June 2013
Volume 54, Issue 15
ARVO Annual Meeting Abstract  |   June 2013
Reconstruction of the ocular surface with adipose-derived stem cells (ASCs)
Author Affiliations & Notes
  • almudena del hierro
    Oftalmología, Hospital La Paz, Madrid, Spain
  • Ana Boto
    Oftalmología, Hospital La Paz, Madrid, Spain
  • Ignacio García Gomez
    Medicine, University of Illinois, Chicago, IL
  • Mariano García-Arranz
    Laboratorio de Terapia Celular, Hospital Universitario La Paz, Madrid, Spain
  • Alfredo Insausti García
    Oftalmología, Hospital La Paz, Madrid, Spain
  • Félix Armada
    Oftalmología, Hospital La Paz, Madrid, Spain
  • Footnotes
    Commercial Relationships almudena del hierro, None; Ana Boto, None; Ignacio García Gomez, None; Mariano García-Arranz, Universidad Autónoma de Madrid (P), Universidad Autónoma de Madrid (P); Alfredo Insausti García, None; Félix Armada, Allergan (F), Bausch & Lomb (F), Alcon (F), Novartis (F), Medical Mix (F), Alimera (F), Zeiss (F), Bayer (F)
  • Footnotes
    Support None
Investigative Ophthalmology & Visual Science June 2013, Vol.54, 1404. doi:
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      almudena del hierro, Ana Boto, Ignacio García Gomez, Mariano García-Arranz, Alfredo Insausti García, Félix Armada; Reconstruction of the ocular surface with adipose-derived stem cells (ASCs). Invest. Ophthalmol. Vis. Sci. 2013;54(15):1404.

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      © ARVO (1962-2015); The Authors (2016-present)

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Purpose: To evaluate the ability and safety of the adipose-derived stem cells (ASCs) as treatment to reconstruction of the corneal surface of rabbits with experimentally induced limbal stem cell deficiency (LSCD).We compare two different procedures: perilimbar subconjunctival injection versus application under an amniotic membrane patch.

Methods: Rabbit allogenic ASCs were isolated, cultured on plastic plates and identified by inmunostaining and flow cytometry. Limbal stem-cell deficiency (LSCD) was induced in 16 rabbits by alkali burns and mechanical debridement. One week after the injury, eyes were divided as follow: Group 1: 1A (n=8, left eyes) for subconjuctival-limbal injection of 1.6 x 106 ASCs/400 μl distributed in four limbal quadrants and 1B (n=8, right eyes) for injection of 100 μl of saline serum per quadrant; Group 2: 2A (n=8, Left eyes) for application of 1x106 ASCs under the stromal layer of amniotic membrane and over the injured corneas and 2B (n=8, right eyes) for transplantation of amniotic membrane. Each eye was examined under microscope every week before sacrifice. Rabbits were euthanized after 4 weeks and studied for inflammation (H&E staining), fibrosis (α-smooth muscle actin immunostaining), corneal inmunophenotype (Citokeratine 3) and inmunodetection of ASCs(GFP).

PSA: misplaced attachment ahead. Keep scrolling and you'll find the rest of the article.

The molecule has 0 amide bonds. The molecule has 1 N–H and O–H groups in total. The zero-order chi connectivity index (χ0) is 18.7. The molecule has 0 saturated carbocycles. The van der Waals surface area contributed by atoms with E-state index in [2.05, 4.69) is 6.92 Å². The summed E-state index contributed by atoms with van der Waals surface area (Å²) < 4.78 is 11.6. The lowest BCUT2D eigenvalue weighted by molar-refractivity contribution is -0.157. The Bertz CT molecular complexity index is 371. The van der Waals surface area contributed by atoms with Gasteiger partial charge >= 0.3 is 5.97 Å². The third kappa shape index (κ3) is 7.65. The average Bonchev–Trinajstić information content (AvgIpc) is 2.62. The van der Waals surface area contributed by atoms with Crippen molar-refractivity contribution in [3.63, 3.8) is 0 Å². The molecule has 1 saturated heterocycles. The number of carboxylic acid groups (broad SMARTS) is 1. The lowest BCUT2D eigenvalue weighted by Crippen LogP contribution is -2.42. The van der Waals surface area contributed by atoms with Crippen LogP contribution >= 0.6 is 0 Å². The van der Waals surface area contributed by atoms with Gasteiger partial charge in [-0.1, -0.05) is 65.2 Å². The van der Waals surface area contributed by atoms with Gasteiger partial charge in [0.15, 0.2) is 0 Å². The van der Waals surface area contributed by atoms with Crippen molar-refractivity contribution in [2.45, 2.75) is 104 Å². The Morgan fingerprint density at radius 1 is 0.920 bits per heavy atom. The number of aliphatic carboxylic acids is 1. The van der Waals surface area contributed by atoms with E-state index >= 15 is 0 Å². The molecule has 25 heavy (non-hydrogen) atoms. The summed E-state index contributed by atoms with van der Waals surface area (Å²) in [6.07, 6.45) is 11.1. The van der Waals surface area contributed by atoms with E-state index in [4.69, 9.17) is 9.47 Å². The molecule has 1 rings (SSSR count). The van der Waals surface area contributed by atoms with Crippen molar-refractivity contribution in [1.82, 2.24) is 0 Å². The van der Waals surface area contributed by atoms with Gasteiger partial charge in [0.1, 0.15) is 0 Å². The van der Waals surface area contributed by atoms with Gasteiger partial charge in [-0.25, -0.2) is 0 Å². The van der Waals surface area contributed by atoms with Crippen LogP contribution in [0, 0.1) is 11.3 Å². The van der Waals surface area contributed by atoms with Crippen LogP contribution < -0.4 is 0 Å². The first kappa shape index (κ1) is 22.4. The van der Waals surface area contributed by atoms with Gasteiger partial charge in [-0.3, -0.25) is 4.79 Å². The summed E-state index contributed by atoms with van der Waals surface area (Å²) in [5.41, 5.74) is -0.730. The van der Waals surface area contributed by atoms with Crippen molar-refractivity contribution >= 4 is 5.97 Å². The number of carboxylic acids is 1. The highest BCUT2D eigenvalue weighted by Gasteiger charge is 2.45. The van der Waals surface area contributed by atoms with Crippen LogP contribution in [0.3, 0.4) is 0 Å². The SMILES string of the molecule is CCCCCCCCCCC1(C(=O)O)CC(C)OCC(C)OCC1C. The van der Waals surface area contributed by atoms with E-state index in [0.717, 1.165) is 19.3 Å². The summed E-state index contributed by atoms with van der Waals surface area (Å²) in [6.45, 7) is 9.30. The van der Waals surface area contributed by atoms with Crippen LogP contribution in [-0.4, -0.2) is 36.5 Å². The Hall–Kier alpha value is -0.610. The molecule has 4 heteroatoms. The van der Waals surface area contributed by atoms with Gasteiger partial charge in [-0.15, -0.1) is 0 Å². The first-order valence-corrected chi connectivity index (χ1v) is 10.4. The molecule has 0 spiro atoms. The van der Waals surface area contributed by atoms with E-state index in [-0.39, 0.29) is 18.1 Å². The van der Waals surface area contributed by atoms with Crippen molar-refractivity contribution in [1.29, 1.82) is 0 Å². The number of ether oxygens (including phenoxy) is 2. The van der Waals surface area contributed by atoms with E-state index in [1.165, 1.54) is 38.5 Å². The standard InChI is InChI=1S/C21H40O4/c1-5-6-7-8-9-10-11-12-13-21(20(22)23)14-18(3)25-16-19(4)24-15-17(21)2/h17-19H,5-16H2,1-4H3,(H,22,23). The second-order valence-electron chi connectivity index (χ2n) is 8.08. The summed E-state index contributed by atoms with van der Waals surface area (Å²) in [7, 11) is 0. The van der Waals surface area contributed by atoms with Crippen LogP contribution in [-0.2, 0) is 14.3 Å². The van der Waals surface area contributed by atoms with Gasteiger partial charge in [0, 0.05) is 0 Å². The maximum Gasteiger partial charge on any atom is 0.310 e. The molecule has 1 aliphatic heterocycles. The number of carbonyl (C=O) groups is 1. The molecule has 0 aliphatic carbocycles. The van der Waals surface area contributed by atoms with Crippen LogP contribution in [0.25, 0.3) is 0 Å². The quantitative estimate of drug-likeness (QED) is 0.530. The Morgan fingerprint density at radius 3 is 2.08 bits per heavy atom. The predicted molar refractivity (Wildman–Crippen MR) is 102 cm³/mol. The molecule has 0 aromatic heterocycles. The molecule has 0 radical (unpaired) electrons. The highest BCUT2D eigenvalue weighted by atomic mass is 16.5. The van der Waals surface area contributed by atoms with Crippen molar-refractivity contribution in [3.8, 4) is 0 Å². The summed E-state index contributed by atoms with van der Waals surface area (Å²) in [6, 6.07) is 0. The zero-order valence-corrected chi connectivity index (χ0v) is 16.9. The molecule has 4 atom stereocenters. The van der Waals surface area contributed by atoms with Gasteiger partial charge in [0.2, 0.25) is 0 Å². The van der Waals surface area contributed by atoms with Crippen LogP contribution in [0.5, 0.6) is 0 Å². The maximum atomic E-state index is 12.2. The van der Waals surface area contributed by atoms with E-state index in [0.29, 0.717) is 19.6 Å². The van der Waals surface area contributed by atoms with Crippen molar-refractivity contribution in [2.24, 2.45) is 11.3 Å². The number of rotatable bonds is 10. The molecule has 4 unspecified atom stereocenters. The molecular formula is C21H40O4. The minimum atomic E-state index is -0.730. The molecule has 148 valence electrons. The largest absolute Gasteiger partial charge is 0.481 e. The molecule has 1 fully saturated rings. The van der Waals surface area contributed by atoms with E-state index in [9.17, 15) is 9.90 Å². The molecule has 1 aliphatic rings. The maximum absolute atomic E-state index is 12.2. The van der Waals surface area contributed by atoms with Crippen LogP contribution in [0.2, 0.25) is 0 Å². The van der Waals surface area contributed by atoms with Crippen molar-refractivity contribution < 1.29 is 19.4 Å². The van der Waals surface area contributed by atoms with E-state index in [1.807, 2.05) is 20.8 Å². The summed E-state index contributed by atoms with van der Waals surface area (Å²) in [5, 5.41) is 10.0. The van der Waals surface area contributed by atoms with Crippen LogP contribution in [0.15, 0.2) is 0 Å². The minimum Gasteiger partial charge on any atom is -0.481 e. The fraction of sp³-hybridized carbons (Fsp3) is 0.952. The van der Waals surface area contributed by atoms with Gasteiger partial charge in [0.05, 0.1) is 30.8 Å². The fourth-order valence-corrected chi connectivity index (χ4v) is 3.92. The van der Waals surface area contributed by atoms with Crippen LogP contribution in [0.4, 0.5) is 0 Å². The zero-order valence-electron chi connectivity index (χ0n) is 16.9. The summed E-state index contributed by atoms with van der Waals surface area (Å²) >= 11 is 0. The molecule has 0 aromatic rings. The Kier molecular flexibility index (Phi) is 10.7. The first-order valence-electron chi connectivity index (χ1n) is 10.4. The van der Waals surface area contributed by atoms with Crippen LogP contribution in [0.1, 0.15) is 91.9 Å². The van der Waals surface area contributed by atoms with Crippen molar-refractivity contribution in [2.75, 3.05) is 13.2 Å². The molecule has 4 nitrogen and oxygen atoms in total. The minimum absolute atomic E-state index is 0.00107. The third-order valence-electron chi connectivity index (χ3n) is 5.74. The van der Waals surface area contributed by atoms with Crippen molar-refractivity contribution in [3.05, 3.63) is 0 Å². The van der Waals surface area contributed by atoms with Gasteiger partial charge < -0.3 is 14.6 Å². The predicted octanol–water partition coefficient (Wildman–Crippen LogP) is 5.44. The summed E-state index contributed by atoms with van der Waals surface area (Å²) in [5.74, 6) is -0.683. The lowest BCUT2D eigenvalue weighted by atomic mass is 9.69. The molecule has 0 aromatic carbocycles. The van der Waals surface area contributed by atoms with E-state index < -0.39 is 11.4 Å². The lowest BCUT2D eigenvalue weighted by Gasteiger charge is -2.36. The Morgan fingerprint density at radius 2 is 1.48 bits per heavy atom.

Results: Incidence of perforations and calcifications was lower in eyes which had received ASCs by two procedures (p<0,05). Eyes treated by injection of ASCs had an epithelial defect closure faster than the other groups (p<0,05).The lowest levels of inflamatory cells at limbus were found at Group 1A and lowest inflamation in cornea corresponded at Group 2A. No differences were observed in arresting corneal neovessel ingrowth between groups. Corneal stromal fibrosis was higher in groups where ASCs were applied. CK3 was observed in no eyes. ASCs immunolocalization was observed at 24 hs after limbar injection and at two and four weeks in group which used amniotic membrane. No side effects were found in eyes which had received ASCs.

Conclusions: Complications were lower in eyes that received ASCs.Inflammation was lower where ASCs were located. No adverse reactions were observed in eyes that received ASCs.In conclusion, the ASCs therapy by limbal injection or using amniotic membrane was a feasible and safe procedure for the keratopathy secondary to LDSC by chemically burned .

Keywords: 721 stem cells • 482 cornea: epithelium • 484 cornea: stroma and keratocytes  

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